BBC = Boisterous, Beautiful, Charming, PART II

March 28, 2010 at 6:22 pm (A Midsummer Night's Dream, Film Adaptations, Shakespeare's Plays) (, , , , )

This time I really mean it! I got into the cutesy title with my last post and then as I started writing about that BBC Television Shakespeare version of A Midsummer Night’s Dream, I realized the title was a bit more enthusiastic than I really felt. But now I mean it! The 2005 BBC’s Shakespeare Retold version of A Midsummer Night’s Dream is definitely boisterous, beautiful, and extremely charming. I loved it!

This is a completely modern, up-to-date version using modern English (with a bit of an accent). I loved everything about it. The story is set in a modern “holiday park”… a beautiful resort with nice cabins in the woods. I’d like to vacation there! The actors are all really good. The writing is excellent. The tone is just right. I can’t say enough about this version.

The music is great—modern and right on the money. They play “Strangers in the Night” during all the crazy goings-on in the forest, “Love Potion Number 9” while Puck is applying the love potion. All the music is really good.

I love the fairies. Puck (played by Dean Lennox Kelly) is a scruffy grunge rocker type. He’s very low-key and he breaks the fourth wall all the time, talking directly to the camera to clue us in. It works very well for me. The Oberon/Titania relationship (played by Lennie James and Sharon Small) is good. Oberon’s trick on Titania is well done, and when he sees the result, he seems genuinely remorseful and makes it right. And the scene of Titania’s love nest with Bottom (Johnny Vegas) is really, really funny.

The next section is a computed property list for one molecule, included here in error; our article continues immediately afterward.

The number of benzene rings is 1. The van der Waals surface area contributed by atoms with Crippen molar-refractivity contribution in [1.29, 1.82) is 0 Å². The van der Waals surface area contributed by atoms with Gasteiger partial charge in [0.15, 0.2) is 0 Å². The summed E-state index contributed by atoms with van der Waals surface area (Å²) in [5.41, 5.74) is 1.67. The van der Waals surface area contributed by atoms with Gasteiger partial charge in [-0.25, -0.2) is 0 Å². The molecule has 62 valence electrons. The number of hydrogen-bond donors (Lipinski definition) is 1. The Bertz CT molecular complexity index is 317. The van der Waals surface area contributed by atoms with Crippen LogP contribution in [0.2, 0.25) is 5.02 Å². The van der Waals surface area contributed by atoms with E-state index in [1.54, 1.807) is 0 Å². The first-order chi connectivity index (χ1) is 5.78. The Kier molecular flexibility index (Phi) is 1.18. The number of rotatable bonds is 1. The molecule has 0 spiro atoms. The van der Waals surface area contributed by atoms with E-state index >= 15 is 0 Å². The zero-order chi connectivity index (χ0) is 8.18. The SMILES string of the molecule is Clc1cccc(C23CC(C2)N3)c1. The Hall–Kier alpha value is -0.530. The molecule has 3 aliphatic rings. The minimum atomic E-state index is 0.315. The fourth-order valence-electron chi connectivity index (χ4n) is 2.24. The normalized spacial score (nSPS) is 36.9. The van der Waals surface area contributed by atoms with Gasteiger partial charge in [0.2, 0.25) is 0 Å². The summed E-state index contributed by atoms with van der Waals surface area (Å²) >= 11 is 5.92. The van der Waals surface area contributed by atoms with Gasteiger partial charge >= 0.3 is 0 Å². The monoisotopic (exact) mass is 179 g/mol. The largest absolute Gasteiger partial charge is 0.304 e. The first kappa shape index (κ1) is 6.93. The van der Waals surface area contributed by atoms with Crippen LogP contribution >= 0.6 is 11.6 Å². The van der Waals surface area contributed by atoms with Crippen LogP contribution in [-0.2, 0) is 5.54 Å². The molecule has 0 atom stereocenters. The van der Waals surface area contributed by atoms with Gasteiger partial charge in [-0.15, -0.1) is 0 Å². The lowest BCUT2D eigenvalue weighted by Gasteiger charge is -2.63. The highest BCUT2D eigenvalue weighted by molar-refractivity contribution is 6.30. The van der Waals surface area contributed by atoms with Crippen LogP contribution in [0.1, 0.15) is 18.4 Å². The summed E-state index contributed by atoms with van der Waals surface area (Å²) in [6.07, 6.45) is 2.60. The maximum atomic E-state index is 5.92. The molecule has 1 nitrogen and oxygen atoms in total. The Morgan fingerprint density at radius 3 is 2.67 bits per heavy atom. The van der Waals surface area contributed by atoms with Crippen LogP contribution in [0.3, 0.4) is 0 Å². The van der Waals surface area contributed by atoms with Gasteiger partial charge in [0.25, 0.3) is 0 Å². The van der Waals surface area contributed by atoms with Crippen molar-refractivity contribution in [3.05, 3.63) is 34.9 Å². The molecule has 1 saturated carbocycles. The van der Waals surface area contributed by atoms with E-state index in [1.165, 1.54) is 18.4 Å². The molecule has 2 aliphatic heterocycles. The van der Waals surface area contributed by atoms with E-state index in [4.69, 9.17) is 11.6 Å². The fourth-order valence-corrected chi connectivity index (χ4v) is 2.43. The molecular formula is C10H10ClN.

The story follows Shakespeare very closely. The love quadrangle between Hermia, Zander, James Demetrius and Helena is essentially Shakespearean. The main plot difference for me is with the Hippolyta/Theseus characters (Polly and Theo—Hermia’s parents in this version, played by Bill Paterson and Imelda Staunton). I thought their midlife relationship reevaluation was interesting. Also, Theo has conversations with Oberon who appears to him periodically to give him love advice, and apparently has done so in the past. I liked this addition to the story. And Oberon’s final advice to Theo seems a good antidote to the love-craziness going on all around in the woods: “Just enjoy what you’ve got, Theo. Just enjoy what you’ve got.”

This one’s a winner. It would be an excellent and very accessible intro to the story for high schoolers. It’s available on Netflix, both streaming and on DVD. Get it!

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  1. Renee said,

    Just added this to my instant watch netflix queue. I guess I don’t dislike Shakespeare as much as I said I did. I just don’t like reading it, acting it, or teaching it. But I don’t mind watching *some* of it. LOL!

  2. Tue Sorensen said,

    I have just ordered the Shakespeare Retold DVD. I saw the Macbeth installment when it first came out, but didn’t like it very much. I’m very skeptical of modern-language versions of Shakespeare; it can only water the original substance of the work down, and that’s doing Shakespeare a disservice, to my mind, but I guess it’s for the best if it can draw people into Shakespeare’s world who usually can’t get into it.

  3. Tue Sorensen said,

    I saw the Much Ado installment also, way back, and that was much better than the Macbeth one. But I’m particularly looking forward to Shrew with Shirley Henderson and Dream with Billie Piper.

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